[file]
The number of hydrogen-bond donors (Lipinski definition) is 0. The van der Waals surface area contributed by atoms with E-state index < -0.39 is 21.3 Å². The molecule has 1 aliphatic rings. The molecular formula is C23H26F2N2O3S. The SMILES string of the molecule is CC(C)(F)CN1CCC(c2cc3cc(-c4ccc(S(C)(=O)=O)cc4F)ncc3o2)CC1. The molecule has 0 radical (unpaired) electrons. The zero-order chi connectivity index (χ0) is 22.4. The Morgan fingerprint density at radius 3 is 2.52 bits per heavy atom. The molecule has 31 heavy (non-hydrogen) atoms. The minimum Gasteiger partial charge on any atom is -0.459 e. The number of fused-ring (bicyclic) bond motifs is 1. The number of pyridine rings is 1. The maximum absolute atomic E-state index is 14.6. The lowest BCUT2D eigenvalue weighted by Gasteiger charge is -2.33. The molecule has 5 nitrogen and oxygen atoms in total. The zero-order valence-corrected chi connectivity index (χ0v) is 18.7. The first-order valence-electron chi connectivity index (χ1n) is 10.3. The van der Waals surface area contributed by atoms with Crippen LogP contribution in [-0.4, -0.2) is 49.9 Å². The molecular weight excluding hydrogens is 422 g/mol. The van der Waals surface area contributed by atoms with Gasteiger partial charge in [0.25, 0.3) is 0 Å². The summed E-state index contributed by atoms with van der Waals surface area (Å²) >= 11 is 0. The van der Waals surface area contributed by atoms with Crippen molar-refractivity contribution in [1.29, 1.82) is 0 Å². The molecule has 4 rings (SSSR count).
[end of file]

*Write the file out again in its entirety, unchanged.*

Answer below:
The number of hydrogen-bond donors (Lipinski definition) is 0. The van der Waals surface area contributed by atoms with E-state index < -0.39 is 21.3 Å². The molecule has 1 aliphatic rings. The molecular formula is C23H26F2N2O3S. The SMILES string of the molecule is CC(C)(F)CN1CCC(c2cc3cc(-c4ccc(S(C)(=O)=O)cc4F)ncc3o2)CC1. The molecule has 0 radical (unpaired) electrons. The zero-order chi connectivity index (χ0) is 22.4. The Morgan fingerprint density at radius 3 is 2.52 bits per heavy atom. The molecule has 31 heavy (non-hydrogen) atoms. The minimum Gasteiger partial charge on any atom is -0.459 e. The number of fused-ring (bicyclic) bond motifs is 1. The number of pyridine rings is 1. The maximum absolute atomic E-state index is 14.6. The lowest BCUT2D eigenvalue weighted by Gasteiger charge is -2.33. The molecule has 5 nitrogen and oxygen atoms in total. The zero-order valence-corrected chi connectivity index (χ0v) is 18.7. The first-order valence-electron chi connectivity index (χ1n) is 10.3. The van der Waals surface area contributed by atoms with Crippen LogP contribution in [-0.4, -0.2) is 49.9 Å². The molecular weight excluding hydrogens is 422 g/mol. The van der Waals surface area contributed by atoms with Gasteiger partial charge in [0.25, 0.3) is 0 Å². The summed E-state index contributed by atoms with van der Waals surface area (Å²) >= 11 is 0. The van der Waals surface area contributed by atoms with Crippen molar-refractivity contribution in [1.29, 1.82) is 0 Å². The molecule has 4 rings (SSSR count).